FAQ: About foreclosure and short sale real estate for sale in Sullivan County NY

Information About Foreclosures and Short Sales in Sullivan County

A lot of real estate buyers in search of a super deal ask me about bank owned foreclosures, and their related sibling, short sales. Both can result in some very good deals, but they aren’t aren’t for everybody. Foreclosures, in particular, involve some very unique factors that make them appropriate only for a very small subset of buyers. I’ve put together the following overviews about buying foreclosure properties, and purchasing property involving a “short sale” to help potential buyers get a better understanding.

About Bank Owned Foreclosures

Lots of buyers ask about bank-owned foreclosures, the holy grail of  bargain hunters. Bank owned properties can be great deals, but they’re seldom the type of houses that second home buyers are looking for. Second home owners, or owners of houses that have great appeal to second home buyers, aren’t immune from falling into financial difficulty. But if they do, they’re more likely to be able to unload the house through a short sale rather than have it go all the way to foreclosure. The foreclosure process in New York is both lengthy and costly, so most foreclosed houses are ones that couldn’t be moved in a short sale.

For example, a lot of buyers ask me about lakefront foreclosures. Since the downturn in 2008, I’ve only seen two lakefront foreclosures on the market, and one was in such bad condition from water damage that it was close to a tear down. The more typical foreclosure is a Monticello or Liberty in-towner in fair to poor condition,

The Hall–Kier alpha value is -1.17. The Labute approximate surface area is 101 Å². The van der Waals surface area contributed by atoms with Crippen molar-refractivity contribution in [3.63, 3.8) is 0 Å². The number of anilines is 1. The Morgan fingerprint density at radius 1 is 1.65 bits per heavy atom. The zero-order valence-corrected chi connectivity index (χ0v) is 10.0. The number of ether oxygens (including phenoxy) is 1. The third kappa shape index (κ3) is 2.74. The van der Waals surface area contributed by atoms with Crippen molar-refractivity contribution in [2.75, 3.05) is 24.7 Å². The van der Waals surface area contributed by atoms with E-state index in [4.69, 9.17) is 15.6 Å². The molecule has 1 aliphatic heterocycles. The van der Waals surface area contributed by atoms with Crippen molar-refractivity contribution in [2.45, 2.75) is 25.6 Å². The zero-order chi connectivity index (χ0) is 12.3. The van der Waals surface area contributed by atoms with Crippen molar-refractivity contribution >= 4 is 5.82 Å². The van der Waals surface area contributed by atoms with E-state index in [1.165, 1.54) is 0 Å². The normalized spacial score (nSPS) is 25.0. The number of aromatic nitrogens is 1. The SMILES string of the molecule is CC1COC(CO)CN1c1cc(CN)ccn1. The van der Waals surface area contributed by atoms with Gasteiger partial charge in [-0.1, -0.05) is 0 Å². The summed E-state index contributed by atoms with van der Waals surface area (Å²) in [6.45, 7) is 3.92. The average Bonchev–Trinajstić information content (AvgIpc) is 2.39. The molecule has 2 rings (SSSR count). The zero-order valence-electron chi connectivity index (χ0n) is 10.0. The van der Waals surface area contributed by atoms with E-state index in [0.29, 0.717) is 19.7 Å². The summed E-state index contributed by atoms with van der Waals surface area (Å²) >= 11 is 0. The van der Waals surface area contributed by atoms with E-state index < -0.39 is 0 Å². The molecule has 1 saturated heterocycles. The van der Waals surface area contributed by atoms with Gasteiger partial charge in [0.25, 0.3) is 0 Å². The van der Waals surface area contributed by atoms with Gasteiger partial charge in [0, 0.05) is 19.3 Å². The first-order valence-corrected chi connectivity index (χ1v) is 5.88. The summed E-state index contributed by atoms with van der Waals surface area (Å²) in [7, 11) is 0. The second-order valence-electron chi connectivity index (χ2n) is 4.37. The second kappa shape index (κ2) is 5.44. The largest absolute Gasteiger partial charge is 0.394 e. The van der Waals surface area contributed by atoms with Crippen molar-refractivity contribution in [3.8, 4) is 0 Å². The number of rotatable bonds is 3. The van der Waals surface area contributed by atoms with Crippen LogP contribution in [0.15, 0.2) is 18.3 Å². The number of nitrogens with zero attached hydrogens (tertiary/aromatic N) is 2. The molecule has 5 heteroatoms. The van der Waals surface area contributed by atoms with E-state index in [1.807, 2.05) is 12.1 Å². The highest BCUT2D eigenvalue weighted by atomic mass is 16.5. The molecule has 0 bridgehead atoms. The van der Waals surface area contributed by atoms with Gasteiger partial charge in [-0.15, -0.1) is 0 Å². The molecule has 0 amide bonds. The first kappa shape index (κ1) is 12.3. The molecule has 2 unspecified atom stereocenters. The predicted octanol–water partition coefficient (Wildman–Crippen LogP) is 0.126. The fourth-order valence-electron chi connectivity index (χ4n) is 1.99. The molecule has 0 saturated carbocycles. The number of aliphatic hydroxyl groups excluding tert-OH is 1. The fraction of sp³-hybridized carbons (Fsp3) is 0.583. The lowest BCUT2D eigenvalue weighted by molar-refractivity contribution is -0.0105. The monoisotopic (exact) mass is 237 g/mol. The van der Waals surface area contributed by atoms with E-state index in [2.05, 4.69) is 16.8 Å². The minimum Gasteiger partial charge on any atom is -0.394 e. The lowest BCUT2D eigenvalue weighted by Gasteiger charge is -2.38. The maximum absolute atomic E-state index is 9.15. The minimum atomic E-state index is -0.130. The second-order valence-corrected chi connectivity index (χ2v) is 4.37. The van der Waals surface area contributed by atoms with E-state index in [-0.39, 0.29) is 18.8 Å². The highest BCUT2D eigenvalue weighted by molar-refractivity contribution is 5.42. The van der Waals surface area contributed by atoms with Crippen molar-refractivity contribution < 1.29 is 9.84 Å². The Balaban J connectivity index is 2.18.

A downside of purchasing a bank-owned home is that the buyer has much less opportunity for inspections and due diligence. When a bank takes over a house in this climate, they typically have it winterized, draining the heating system and all the pipes. They may also shut off the electric service. So it’s not possible to test the water, or ensure that the plumbing and heating systems are operable. The house is sold “as is”. Some banks will permit a potential buyer to have the systems turned on and off — in a single day — at the buyer’s expense to do an inspection, but this is done before submitting an offer, as banks won’t include an inspection contingency in the purchase contract. Occasionally, a bank will turn systems on for inspections at their expense, but this is exception rather than the rule.

Bank owned properties are also less suitable for buyers who plan to get a mortgage, for two reasons. First, the bank will set a firm time limit to close, usually 30 days, sometimes 45, and that can be too short to get a firm mortgage commitment. Second, for a conventional loan, the lender wants the appraiser to verify that all systems in the house (heating and plumbing) are in good working order. If the systems are turned off, that can be impossible, although there are some convoluted workarounds to that glitch. Given these hurdles to getting a mortgage, a bank is much more likely to accept an all-cash offer, even at a lower price, than an offer involving financing.

If you’re an all cash buyer who is willing to do some (or often, a lot of) work and accept some risk, a bank owned foreclosure can be great. But if you’re planning to finance, and want a house in move-in condition that just may need some sprucing up, a foreclosure probably isn’t for you.

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About Short Sales